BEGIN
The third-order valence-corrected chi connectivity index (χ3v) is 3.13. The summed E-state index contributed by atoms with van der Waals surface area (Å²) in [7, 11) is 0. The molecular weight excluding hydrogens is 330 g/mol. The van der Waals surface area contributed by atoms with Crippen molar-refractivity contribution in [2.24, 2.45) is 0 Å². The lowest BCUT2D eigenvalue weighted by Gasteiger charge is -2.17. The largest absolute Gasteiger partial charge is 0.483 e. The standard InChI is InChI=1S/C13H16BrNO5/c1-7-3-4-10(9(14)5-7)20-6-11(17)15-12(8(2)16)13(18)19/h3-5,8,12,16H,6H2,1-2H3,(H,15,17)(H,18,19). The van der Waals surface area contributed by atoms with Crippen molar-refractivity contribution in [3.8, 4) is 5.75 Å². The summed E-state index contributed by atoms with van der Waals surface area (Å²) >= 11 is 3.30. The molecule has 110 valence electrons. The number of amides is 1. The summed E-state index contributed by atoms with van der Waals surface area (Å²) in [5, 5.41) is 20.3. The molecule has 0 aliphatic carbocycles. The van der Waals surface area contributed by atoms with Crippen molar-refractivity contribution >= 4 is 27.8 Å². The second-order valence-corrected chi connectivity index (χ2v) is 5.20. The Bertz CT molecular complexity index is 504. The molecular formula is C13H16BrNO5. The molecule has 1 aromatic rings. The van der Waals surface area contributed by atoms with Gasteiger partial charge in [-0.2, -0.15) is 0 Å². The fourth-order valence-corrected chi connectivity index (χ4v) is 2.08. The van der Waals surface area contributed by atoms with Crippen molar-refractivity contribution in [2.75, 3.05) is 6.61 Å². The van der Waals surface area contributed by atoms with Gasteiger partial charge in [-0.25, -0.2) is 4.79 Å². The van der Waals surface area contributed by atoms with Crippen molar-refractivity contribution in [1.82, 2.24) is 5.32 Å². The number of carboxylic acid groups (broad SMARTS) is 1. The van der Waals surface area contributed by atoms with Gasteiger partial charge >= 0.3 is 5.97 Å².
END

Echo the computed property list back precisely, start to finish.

The third-order valence-corrected chi connectivity index (χ3v) is 3.13. The summed E-state index contributed by atoms with van der Waals surface area (Å²) in [7, 11) is 0. The molecular weight excluding hydrogens is 330 g/mol. The van der Waals surface area contributed by atoms with Crippen molar-refractivity contribution in [2.24, 2.45) is 0 Å². The lowest BCUT2D eigenvalue weighted by Gasteiger charge is -2.17. The largest absolute Gasteiger partial charge is 0.483 e. The standard InChI is InChI=1S/C13H16BrNO5/c1-7-3-4-10(9(14)5-7)20-6-11(17)15-12(8(2)16)13(18)19/h3-5,8,12,16H,6H2,1-2H3,(H,15,17)(H,18,19). The van der Waals surface area contributed by atoms with Crippen molar-refractivity contribution in [3.8, 4) is 5.75 Å². The summed E-state index contributed by atoms with van der Waals surface area (Å²) >= 11 is 3.30. The molecule has 110 valence electrons. The number of amides is 1. The summed E-state index contributed by atoms with van der Waals surface area (Å²) in [5, 5.41) is 20.3. The molecule has 0 aliphatic carbocycles. The van der Waals surface area contributed by atoms with Crippen molar-refractivity contribution >= 4 is 27.8 Å². The second-order valence-corrected chi connectivity index (χ2v) is 5.20. The Bertz CT molecular complexity index is 504. The molecular formula is C13H16BrNO5. The molecule has 1 aromatic rings. The van der Waals surface area contributed by atoms with Gasteiger partial charge in [-0.2, -0.15) is 0 Å². The fourth-order valence-corrected chi connectivity index (χ4v) is 2.08. The van der Waals surface area contributed by atoms with Crippen molar-refractivity contribution in [2.75, 3.05) is 6.61 Å². The van der Waals surface area contributed by atoms with Gasteiger partial charge in [-0.25, -0.2) is 4.79 Å². The van der Waals surface area contributed by atoms with Crippen molar-refractivity contribution in [1.82, 2.24) is 5.32 Å². The number of carboxylic acid groups (broad SMARTS) is 1. The van der Waals surface area contributed by atoms with Gasteiger partial charge >= 0.3 is 5.97 Å².